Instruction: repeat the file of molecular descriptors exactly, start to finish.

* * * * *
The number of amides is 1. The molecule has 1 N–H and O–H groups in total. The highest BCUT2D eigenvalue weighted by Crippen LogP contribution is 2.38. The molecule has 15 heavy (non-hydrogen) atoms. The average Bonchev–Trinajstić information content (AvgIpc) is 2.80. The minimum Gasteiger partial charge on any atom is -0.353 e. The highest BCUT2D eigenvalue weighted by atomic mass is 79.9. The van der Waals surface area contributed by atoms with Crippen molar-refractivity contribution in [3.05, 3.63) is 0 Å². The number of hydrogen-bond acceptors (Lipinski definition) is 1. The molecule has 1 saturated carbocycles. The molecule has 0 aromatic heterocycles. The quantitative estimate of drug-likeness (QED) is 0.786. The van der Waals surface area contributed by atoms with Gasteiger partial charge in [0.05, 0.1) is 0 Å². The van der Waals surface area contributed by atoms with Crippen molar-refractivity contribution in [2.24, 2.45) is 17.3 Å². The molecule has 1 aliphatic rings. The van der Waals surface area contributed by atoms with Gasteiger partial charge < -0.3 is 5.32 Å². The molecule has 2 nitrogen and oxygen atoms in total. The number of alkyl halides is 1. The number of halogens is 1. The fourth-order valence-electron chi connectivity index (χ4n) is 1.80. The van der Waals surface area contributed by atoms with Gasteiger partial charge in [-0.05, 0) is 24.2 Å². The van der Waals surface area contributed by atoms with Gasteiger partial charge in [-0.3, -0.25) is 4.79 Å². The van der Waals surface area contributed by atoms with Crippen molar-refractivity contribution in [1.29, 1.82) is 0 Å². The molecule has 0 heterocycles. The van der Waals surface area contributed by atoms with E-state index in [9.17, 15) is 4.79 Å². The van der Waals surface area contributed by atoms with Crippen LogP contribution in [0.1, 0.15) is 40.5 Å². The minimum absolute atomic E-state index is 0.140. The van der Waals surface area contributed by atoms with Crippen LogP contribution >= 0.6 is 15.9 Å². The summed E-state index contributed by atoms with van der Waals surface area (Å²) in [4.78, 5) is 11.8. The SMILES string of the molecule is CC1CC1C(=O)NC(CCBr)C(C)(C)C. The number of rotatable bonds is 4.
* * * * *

The number of amides is 1. The molecule has 1 N–H and O–H groups in total. The highest BCUT2D eigenvalue weighted by Crippen LogP contribution is 2.38. The molecule has 15 heavy (non-hydrogen) atoms. The average Bonchev–Trinajstić information content (AvgIpc) is 2.80. The minimum Gasteiger partial charge on any atom is -0.353 e. The highest BCUT2D eigenvalue weighted by atomic mass is 79.9. The van der Waals surface area contributed by atoms with Crippen molar-refractivity contribution in [3.05, 3.63) is 0 Å². The number of hydrogen-bond acceptors (Lipinski definition) is 1. The molecule has 1 saturated carbocycles. The molecule has 0 aromatic heterocycles. The quantitative estimate of drug-likeness (QED) is 0.786. The van der Waals surface area contributed by atoms with Gasteiger partial charge in [0.05, 0.1) is 0 Å². The van der Waals surface area contributed by atoms with Crippen molar-refractivity contribution in [2.24, 2.45) is 17.3 Å². The molecule has 1 aliphatic rings. The van der Waals surface area contributed by atoms with Gasteiger partial charge < -0.3 is 5.32 Å². The molecule has 2 nitrogen and oxygen atoms in total. The number of alkyl halides is 1. The number of halogens is 1. The fourth-order valence-electron chi connectivity index (χ4n) is 1.80. The van der Waals surface area contributed by atoms with Gasteiger partial charge in [-0.05, 0) is 24.2 Å². The van der Waals surface area contributed by atoms with Gasteiger partial charge in [-0.3, -0.25) is 4.79 Å². The van der Waals surface area contributed by atoms with Crippen molar-refractivity contribution in [1.29, 1.82) is 0 Å². The molecule has 0 heterocycles. The van der Waals surface area contributed by atoms with E-state index in [9.17, 15) is 4.79 Å². The van der Waals surface area contributed by atoms with Crippen LogP contribution in [0.1, 0.15) is 40.5 Å². The minimum absolute atomic E-state index is 0.140. The van der Waals surface area contributed by atoms with Crippen LogP contribution >= 0.6 is 15.9 Å². The summed E-state index contributed by atoms with van der Waals surface area (Å²) in [4.78, 5) is 11.8. The SMILES string of the molecule is CC1CC1C(=O)NC(CCBr)C(C)(C)C. The number of rotatable bonds is 4.